an imposter living in the 35223
    Posts
    5,621
    Mentioned
    3 Post(s)
    Tagged
    0 Thread(s)
    We have some nice 50mph descents in the hills around here - long sweeping turns, sometimes ending in hairpin ones so you can get on the brakes before the next climb. Descending is the only time I feel like a pro rider.

    I certainly don't feel like one climbing back up
    72 special CNC ___________ 72 Frejus (ala Legnano) __73 Holdsworth Record
    78 Raleigh Professional_____ 80 Ranson_____________ 80 unknown French (SS)
    82 Peugeot PXN10_________83 Trek 620 (nee 600)____ 85 Gianni Motta
    85 Trek 560______________88 Guerciotti GLX
    90 Miele Gara_____________02 Casati Dardo (g/blue)__02 Casati Dardo (y/blk)
    03 Casati Dardo___________08 BF IRO (fixed)________10 Vassago Fisticuff (IGH)

  8. #8
    Senior Member
    Join Date
    Sep 2005
    Posts
    508
    Mentioned
    2 Post(s)
    Tagged
    0 Thread(s)
    Quote Originally Posted by julian View Post
    I have ridden a bunch of the TDF climbs and descents. I understand they are pros and have a lot of guts, but once I get over 35 MPH I start soiling my pants! I start thinking of blowing tires, or missing a turn and the resulting pain and road rash. More than climbing or suffering, I respect these riders the most for how fast they can go downhill.
    So what's it like? To me, honestly, it doesn't look do-able? Hairpin turns, sheer drop offs. I'd be on my brakes so bad. I wouldn't even want to drive on those roads.

  9. #9
    Senior Member
    Join Date
    Sep 2006
    Location
    julian, ca
    Posts
    598
    Mentioned
    0 Post(s)
    Tagged
    0 Thread(s)
    Quote Originally Posted by Equinox View Post
    So what's it like? To me, honestly, it doesn't look do-able? Hairpin turns, sheer drop offs. I'd be on my brakes so bad. I wouldn't even want to drive on those roads.
    Driving the roads are a hoot. They are scary at speed on a bike but I think a lot of the shots from the TDF are from the air so that perspective makes it look scarier.
    I saw people of all abilities riding those roads including a couple climbing Mt. Ventoux on folders with 20 inch wheels, baskets and flat shoes! They took their time but the made it.

  10. #10
    pan y agua merlinextraligh's Avatar
    Join Date
    Aug 2005
    Location
    Jacksonville
    My Bikes
    Wilier Zero 7; Merlin Extralight; Co-Motion Robusta; Schwinn Paramount; Motobecane Phantom Cross; Cervelo P2; Motebecane Ti Fly 29er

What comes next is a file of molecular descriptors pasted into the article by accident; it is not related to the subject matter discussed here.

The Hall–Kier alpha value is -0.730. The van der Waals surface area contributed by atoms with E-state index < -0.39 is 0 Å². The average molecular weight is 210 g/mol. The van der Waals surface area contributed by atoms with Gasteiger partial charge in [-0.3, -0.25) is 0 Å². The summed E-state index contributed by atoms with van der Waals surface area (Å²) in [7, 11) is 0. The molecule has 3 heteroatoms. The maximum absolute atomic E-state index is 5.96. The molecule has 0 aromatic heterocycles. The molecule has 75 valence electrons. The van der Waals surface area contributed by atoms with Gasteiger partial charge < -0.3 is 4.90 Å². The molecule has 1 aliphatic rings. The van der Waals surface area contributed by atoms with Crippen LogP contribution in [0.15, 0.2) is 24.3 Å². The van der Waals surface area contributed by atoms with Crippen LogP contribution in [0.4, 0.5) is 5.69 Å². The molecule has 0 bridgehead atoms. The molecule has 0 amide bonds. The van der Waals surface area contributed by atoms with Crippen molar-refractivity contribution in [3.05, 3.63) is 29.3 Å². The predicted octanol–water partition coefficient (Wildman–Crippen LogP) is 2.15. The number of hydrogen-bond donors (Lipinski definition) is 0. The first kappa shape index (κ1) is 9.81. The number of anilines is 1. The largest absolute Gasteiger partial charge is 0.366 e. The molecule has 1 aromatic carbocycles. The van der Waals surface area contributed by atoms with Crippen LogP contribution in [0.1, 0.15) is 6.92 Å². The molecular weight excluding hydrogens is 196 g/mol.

Posts
    27,098
    Mentioned
    6 Post(s)
    Tagged
    0 Thread(s)
    I've gone down the Col De Aubsique (where Wim Van Est crashed out of the Tour) which is pretty comparable to the Tormalet, as well as otherr HC climbs such the Galibier, Ventoux, and the Izoard.

    Down the Izoard, I was chasing an Italian amateur racer. We were above 80kph. I don't think I would gone quite that fast if I didn't have his line to follow.

    The year I did L'etape, I was careful coming down the Aubisque given the Van Est history, and the dramatic dropoff in places. My approach was to be conservative in turns I couldn't see the exit, and bomb it as long as I could see the exit of the turn. I also tended to favor the uphill side of the road.

    The competitive drive also kicks in. So I went faster than I really wanted to in order to start rolling up other riders, and assemble a group to work with on the flats after the descent.
    You could fall off a cliff and die.
    You could get lost and die.
    You could hit a tree and die.
    OR YOU COULD STAY HOME AND FALL OFF THE COUCH AND DIE.

  11. #11
    pan y agua merlinextraligh's Avatar
    Join Date
    Aug 2005
    Location
    Jacksonville
    My Bikes
    Wilier Zero 7; Merlin Extralight; Co-Motion Robusta; Schwinn Paramount; Motobecane Phantom Cross; Cervelo P2; Motebecane Ti Fly 29er
    Posts
    27,098
    Mentioned
    6 Post(s)
    Tagged
    0 Thread(s)
    Also the grades on the big HC climbs are not that steep. Usually in the 8% range and rarely above 11%.

    There are many steeper, faster descents in the Eastern US, as well as in europe. (some of the lower category climbs are steeper, but shorter)

    One difference however, in the US we tend to have better guard rails, and at least in the East, fewer sheer dropoffs.
    You could fall off a cliff and die.
    You could get lost and die.
    You could hit a tree and die.
    OR YOU COULD STAY HOME AND FALL OFF THE COUCH AND DIE.

Posting Permissions

  • You may not post new threads
  • You may not post replies
  • You may not post attachments
  • You may not edit your posts
  •